So I read this article yesterday on nymag.com. Historical novelist Eloisa James is interviewed and she has some great things to say about being a romance writer. That inspired me to write a little bit about why I choose to write romance.
First off, I’m a feminist.
Does that matter? Yes!
I decided to write romance novels because I like that romance novels are (for the most part) written for women, by women. Like rom-coms, melodramas, chick-lit, and soap operas, romance novels are often considered ‘not artistic’ or ‘less than’ because of this fact. 50 Shades of Grey and Twilight are just the latest punching bags in the long history of women’s lit and romance punching bags, but I think it’s unfair to make these two hugely successful outliers the ‘end all be all’ of romance. There are a TON of romance novels, with lots of different characters, storylines, and messages. As we true romance fanatics know, 50 Shades is not indicative of all romance, period. But since women are the ones buying and reading romance, I do think it’s important that there be some actual feminist thought contained behind all those bodice-ripping pages.
Straight up: I wrote Kiss of Ice because I was fed up with the types of heroines that were being written in romance. I was tired of the Bellas and Anastasia Steeles. There’s obviously something attractive about those types of weak heroines for a large portion of the population, but I am not one of those readers. I like a bitchy heroine, an active heroine, a difficult heroine, a smart heroine, a heroine that knows what she wants and goes for it. I like a heroine that’s not perfect and not sweet. And I like a male hero who likes a difficult, smart, feisty, not-perfect heroine. I like the fight. I like the banter. I like the power shifts that happen. I like the clash of two people on an equal playing field.
That’s the important part: in the end, they’re equals. By the end of Kiss of Fire, Toni and O’Donovan are equals. Christophe and Annata are equals. One isn’t more powerful or any more ‘right’ in their relationship. One doesn’t dominate the other. There’s a shifting of power and a back and forth as they fall in love and they figure out how to be together, but in the end, the struggle makes it all worth it. That’s how I think relationships should be. I like when my heroes and heroines are a team. And, of course, I like the happily ever after of two people who are meant to be together. Who wouldn’t?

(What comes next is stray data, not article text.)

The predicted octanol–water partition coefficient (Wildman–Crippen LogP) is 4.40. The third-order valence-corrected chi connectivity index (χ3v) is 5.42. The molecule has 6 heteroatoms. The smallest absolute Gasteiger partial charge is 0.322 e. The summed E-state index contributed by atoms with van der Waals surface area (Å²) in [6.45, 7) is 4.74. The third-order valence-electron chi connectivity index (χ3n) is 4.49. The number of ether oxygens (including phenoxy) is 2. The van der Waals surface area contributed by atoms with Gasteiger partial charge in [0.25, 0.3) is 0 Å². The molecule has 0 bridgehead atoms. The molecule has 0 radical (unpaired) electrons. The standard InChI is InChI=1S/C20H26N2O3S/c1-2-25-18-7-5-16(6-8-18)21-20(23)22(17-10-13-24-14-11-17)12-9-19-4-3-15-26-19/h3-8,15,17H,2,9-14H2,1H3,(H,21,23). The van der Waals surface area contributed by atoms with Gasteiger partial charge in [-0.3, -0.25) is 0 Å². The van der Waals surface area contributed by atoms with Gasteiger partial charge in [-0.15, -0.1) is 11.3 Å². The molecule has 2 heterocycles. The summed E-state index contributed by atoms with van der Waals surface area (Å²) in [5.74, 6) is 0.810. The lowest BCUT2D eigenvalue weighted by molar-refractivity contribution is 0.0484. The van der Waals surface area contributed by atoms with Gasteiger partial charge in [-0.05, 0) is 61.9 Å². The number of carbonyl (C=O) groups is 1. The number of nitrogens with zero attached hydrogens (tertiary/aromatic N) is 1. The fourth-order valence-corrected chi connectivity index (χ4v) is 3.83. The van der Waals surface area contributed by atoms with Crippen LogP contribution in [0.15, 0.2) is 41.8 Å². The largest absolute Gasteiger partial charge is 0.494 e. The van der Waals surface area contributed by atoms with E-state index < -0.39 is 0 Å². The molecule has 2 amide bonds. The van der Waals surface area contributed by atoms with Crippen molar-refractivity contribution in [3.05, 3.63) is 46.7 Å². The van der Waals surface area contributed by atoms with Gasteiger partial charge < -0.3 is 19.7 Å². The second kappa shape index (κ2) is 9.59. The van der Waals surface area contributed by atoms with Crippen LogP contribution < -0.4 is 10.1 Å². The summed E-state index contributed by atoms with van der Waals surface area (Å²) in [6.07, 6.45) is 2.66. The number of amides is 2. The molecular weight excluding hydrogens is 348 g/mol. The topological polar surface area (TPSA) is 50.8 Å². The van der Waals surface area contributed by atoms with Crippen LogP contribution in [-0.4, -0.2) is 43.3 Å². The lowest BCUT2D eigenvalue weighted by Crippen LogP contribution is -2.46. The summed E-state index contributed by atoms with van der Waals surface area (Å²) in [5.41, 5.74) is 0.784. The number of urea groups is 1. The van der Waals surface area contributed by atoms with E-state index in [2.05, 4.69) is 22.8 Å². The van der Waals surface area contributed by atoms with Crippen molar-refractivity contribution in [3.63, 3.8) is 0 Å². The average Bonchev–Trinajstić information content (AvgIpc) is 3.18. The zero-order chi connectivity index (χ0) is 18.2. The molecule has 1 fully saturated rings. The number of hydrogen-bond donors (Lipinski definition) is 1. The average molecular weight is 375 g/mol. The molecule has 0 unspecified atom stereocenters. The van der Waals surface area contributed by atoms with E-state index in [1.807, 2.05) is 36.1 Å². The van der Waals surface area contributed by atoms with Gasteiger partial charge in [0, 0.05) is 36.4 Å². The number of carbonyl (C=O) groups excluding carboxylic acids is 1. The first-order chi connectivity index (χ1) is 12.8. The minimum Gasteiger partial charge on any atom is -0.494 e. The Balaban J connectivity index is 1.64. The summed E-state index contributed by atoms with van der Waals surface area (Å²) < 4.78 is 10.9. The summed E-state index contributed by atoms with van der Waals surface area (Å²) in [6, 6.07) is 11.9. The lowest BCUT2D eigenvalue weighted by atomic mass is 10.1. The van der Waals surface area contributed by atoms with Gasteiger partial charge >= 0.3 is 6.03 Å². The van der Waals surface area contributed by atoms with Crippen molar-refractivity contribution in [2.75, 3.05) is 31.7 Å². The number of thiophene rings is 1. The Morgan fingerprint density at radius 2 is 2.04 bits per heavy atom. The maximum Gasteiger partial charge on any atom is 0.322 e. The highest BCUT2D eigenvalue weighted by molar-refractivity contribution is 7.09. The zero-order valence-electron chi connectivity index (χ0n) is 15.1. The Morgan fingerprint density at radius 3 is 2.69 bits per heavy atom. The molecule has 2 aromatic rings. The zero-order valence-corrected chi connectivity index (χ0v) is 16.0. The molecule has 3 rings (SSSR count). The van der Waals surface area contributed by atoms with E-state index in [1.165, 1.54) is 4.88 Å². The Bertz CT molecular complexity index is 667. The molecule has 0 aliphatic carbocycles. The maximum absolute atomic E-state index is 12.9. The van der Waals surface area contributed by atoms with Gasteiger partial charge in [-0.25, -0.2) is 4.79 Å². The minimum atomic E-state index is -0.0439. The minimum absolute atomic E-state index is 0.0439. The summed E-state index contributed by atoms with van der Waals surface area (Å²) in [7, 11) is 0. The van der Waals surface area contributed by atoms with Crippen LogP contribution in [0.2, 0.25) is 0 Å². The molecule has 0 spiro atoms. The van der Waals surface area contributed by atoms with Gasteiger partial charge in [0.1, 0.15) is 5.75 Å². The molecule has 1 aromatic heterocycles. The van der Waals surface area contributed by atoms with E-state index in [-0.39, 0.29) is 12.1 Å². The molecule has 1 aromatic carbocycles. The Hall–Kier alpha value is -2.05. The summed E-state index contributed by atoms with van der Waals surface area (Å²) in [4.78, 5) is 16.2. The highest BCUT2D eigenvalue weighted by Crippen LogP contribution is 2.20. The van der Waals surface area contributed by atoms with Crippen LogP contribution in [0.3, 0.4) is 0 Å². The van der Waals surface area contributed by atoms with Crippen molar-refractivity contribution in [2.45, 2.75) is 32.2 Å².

Not all my heroines are bitchy… but they are all complex and three-dimensional, because that’s how human beings are. Their lives are enriched by being in love, but the love doesn’t take over everything. They’re all successful and self-actualized in their own right. I like writing, and reading, about women like that. (P.S. I’m always looking for stories with heroines like that, so if you know any, comment below!)
Lastly, I decided to write romance because I couldn’t NOT write romance. Most of my writerly persuasions and inclinations lean toward romance. When I write scripts, I tend to keep the romance front and center as well, although I’ve written mostly action and horror scripts. I can’t help it! I love a good love story. By ‘good love story’, I mean a love story full of drama and stakes and real connection between two characters. When watching a movie or reading a book, I can’t stand when I’m supposed to believe that two characters are in love because I’m told that they’re in love. I want to see them fall in love. I want to see that moment when they realize that they can’t live without each other. I want to see that moment of heartbreak when they can’t be together even though they want to be. I love that shizz. I eat it up with a spoon!
Basically, I love the possibilities of the genre. I don’t fangirl everything that’s out there. Not gonna lie, I’m a harsh critic. But I live for that moment when I find a great book and a new author to stalk.
So why do I write romance? Because I love it!
To any other authors out there, why do you write romance?